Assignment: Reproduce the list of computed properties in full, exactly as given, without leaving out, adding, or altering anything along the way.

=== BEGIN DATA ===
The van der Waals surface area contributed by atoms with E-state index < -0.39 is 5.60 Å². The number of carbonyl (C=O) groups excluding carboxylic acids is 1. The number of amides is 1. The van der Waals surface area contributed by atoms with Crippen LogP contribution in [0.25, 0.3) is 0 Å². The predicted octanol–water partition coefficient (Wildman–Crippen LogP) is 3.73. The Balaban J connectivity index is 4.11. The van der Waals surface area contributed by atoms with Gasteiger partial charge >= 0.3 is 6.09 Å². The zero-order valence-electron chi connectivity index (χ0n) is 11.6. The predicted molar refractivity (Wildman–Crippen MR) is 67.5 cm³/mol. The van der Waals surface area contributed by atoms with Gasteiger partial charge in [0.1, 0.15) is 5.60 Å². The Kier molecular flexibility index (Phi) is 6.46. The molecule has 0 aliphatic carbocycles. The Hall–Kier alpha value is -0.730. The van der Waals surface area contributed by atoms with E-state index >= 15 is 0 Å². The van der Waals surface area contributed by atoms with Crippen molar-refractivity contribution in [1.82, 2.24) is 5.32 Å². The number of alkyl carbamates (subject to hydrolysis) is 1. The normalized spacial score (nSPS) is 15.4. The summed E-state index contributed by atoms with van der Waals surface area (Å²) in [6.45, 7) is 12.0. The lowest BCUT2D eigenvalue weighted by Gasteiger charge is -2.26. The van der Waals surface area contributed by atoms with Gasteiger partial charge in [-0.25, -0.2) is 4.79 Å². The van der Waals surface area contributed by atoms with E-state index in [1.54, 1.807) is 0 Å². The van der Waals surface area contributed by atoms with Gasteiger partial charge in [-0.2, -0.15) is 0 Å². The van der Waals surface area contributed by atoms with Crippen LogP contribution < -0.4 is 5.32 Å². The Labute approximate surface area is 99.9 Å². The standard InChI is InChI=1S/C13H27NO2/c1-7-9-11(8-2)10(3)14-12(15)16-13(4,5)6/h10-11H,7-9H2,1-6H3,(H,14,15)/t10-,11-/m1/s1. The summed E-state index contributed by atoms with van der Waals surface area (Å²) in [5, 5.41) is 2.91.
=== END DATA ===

The van der Waals surface area contributed by atoms with E-state index < -0.39 is 5.60 Å². The number of carbonyl (C=O) groups excluding carboxylic acids is 1. The number of amides is 1. The van der Waals surface area contributed by atoms with Crippen LogP contribution in [0.25, 0.3) is 0 Å². The predicted octanol–water partition coefficient (Wildman–Crippen LogP) is 3.73. The Balaban J connectivity index is 4.11. The van der Waals surface area contributed by atoms with Gasteiger partial charge >= 0.3 is 6.09 Å². The zero-order valence-electron chi connectivity index (χ0n) is 11.6. The predicted molar refractivity (Wildman–Crippen MR) is 67.5 cm³/mol. The van der Waals surface area contributed by atoms with Gasteiger partial charge in [0.1, 0.15) is 5.60 Å². The Kier molecular flexibility index (Phi) is 6.46. The molecule has 0 aliphatic carbocycles. The Hall–Kier alpha value is -0.730. The van der Waals surface area contributed by atoms with E-state index >= 15 is 0 Å². The van der Waals surface area contributed by atoms with Crippen molar-refractivity contribution in [1.82, 2.24) is 5.32 Å². The number of alkyl carbamates (subject to hydrolysis) is 1. The normalized spacial score (nSPS) is 15.4. The summed E-state index contributed by atoms with van der Waals surface area (Å²) in [6.45, 7) is 12.0. The lowest BCUT2D eigenvalue weighted by Gasteiger charge is -2.26. The van der Waals surface area contributed by atoms with Gasteiger partial charge in [-0.25, -0.2) is 4.79 Å². The van der Waals surface area contributed by atoms with E-state index in [1.54, 1.807) is 0 Å². The van der Waals surface area contributed by atoms with Gasteiger partial charge in [-0.2, -0.15) is 0 Å². The van der Waals surface area contributed by atoms with Crippen LogP contribution < -0.4 is 5.32 Å². The Labute approximate surface area is 99.9 Å². The standard InChI is InChI=1S/C13H27NO2/c1-7-9-11(8-2)10(3)14-12(15)16-13(4,5)6/h10-11H,7-9H2,1-6H3,(H,14,15)/t10-,11-/m1/s1. The summed E-state index contributed by atoms with van der Waals surface area (Å²) in [5, 5.41) is 2.91.